Time. From the time we are born until the time we die, our life is broken up into increments of time. While we are all given 24 hours a day, the total time that we spend on this earth and how we spend it, varies tremendously. For each of us, the time to which we are born and live creates the stage for our life and determines much of what we experience. The way we spend our time creates who we are.
Recently, one of Roderick Monroe Ganus’ descendants shared with me pictures of Roderick’s pocket watch that he had inherited. As I looked at the pictures of the beautiful old timepiece, I wondered what filled the minutes of Roderick’s life? How did he spend his time?
Born on 23 June 1863 in Calhoun, Alabama to John Monroe Ganus and Olivia Rainwater, Roderick, was the fifth child of eight born to the union, although only five sons actually survived to adulthood.
For the first few years of his life, Roderick’s family lived in Calhoun County, Alabama before moving to Pine Bluff, Arkansas, where they lived for about three years. By 1870, John and Olivia returned to their home state of Georgia, with their four sons, William Franklin, John Thackason, Roderick Monroe and Newton Lafayette. Soon after their move back to Georgia, their last son, Robert Lee, was born. There in Haralson County, Georgia, Roderick grew up with a house full of brothers, worked on the farm, learned to hunt and enjoyed the close proximity to aunts, uncles and cousins. While they did the best they could with what they had, life following the Civil War was a difficult time of “Reconstruction” for those in Georgia and the Ganus family was no exception.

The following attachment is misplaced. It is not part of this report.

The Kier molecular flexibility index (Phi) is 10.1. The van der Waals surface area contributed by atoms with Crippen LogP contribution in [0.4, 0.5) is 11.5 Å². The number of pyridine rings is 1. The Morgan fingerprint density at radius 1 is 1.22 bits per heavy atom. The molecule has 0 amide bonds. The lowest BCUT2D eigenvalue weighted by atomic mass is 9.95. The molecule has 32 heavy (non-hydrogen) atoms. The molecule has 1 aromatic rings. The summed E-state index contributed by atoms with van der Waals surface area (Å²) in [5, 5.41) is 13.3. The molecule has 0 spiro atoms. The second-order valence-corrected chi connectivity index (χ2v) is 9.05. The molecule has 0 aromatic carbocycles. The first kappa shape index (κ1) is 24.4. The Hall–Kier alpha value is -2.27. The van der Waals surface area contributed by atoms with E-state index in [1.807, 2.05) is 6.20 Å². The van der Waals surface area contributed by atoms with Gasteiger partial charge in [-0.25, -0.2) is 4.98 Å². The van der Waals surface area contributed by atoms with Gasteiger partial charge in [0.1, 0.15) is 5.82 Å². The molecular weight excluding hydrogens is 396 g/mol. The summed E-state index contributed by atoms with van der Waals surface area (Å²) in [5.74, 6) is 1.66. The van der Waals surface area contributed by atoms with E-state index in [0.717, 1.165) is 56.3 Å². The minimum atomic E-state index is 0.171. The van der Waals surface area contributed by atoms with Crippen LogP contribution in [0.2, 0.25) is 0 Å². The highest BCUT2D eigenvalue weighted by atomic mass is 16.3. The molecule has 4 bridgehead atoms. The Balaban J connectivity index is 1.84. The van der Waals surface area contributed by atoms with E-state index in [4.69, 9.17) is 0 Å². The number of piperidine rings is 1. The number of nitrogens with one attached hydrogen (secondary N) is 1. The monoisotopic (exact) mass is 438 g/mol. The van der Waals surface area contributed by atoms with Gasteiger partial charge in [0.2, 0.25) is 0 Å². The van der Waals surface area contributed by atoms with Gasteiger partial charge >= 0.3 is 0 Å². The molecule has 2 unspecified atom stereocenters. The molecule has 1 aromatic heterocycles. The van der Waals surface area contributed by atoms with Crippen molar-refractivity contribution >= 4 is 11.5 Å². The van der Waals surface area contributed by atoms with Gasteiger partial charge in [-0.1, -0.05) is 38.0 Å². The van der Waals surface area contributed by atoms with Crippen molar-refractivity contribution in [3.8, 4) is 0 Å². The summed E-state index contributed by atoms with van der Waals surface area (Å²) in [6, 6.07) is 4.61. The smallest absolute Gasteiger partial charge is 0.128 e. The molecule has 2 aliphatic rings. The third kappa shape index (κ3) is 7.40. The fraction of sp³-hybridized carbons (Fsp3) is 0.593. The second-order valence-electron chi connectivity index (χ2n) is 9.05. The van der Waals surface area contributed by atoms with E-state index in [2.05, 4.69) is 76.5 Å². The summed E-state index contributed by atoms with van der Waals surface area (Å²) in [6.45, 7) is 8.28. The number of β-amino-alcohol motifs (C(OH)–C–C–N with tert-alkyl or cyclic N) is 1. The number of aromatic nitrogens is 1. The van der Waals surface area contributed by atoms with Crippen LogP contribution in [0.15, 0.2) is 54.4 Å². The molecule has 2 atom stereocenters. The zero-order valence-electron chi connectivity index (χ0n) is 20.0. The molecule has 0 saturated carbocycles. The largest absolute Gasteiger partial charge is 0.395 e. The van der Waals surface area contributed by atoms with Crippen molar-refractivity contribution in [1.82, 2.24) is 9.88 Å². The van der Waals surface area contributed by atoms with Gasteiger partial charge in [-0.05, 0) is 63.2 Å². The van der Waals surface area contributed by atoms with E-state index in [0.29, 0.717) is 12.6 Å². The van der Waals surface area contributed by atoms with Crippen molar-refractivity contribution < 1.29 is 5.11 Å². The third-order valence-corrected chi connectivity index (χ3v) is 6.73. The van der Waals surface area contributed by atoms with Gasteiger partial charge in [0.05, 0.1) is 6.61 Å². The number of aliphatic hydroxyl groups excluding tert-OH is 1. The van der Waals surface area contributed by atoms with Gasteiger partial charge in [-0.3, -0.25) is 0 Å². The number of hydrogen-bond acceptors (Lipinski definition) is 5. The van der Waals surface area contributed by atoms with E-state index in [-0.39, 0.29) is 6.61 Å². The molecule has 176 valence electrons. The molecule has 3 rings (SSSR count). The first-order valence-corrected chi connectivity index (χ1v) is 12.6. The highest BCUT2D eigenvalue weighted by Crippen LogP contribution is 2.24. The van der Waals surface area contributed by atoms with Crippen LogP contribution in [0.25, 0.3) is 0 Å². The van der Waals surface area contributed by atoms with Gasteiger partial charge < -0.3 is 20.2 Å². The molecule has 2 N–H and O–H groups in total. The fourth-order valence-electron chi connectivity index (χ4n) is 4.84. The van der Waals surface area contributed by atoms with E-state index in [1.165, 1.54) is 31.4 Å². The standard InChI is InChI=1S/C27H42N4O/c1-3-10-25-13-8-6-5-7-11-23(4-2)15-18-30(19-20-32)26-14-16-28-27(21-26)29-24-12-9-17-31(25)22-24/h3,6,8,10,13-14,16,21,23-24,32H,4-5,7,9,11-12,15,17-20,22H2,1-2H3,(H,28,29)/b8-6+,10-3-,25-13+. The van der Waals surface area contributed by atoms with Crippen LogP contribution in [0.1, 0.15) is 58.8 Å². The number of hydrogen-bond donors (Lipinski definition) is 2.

In November of 1886, at the age of 23, Roderick, along with his parents, siblings and their families, boarded a steam locomotive bound for Colorado where they would remain for the next ten years. Then in about 1896, Roderick accompanied his parents and siblings in a move to Oklahoma where they would all live for the remainder of the lives.
I wish that I knew the story behind Roderick’s watch. Did Roderick buy the watch for himself or was it a gift? As I studied the pictures and thought about what the watch might have meant to Roderick, I was glad that this precious possession had been preserved and had made its way into the hands of a beloved great grandson. I am equally grateful that he generously shared pictures of the watch with me and others.
Curious about how old the watch might be, I checked a database for pocket watches to see what information might be available. Based on the make and serial number, the estimated production year for the watch was 1909. I knew that in 1909, Roderick was 46 years old and had been married to Carrie Melinda Davis for 4 years. (Carrie was the subject of posts here and here.) By 1909, Roderick and Carrie were living in Okmulgee, Oklahoma and had two children, John William and Bertha Mae.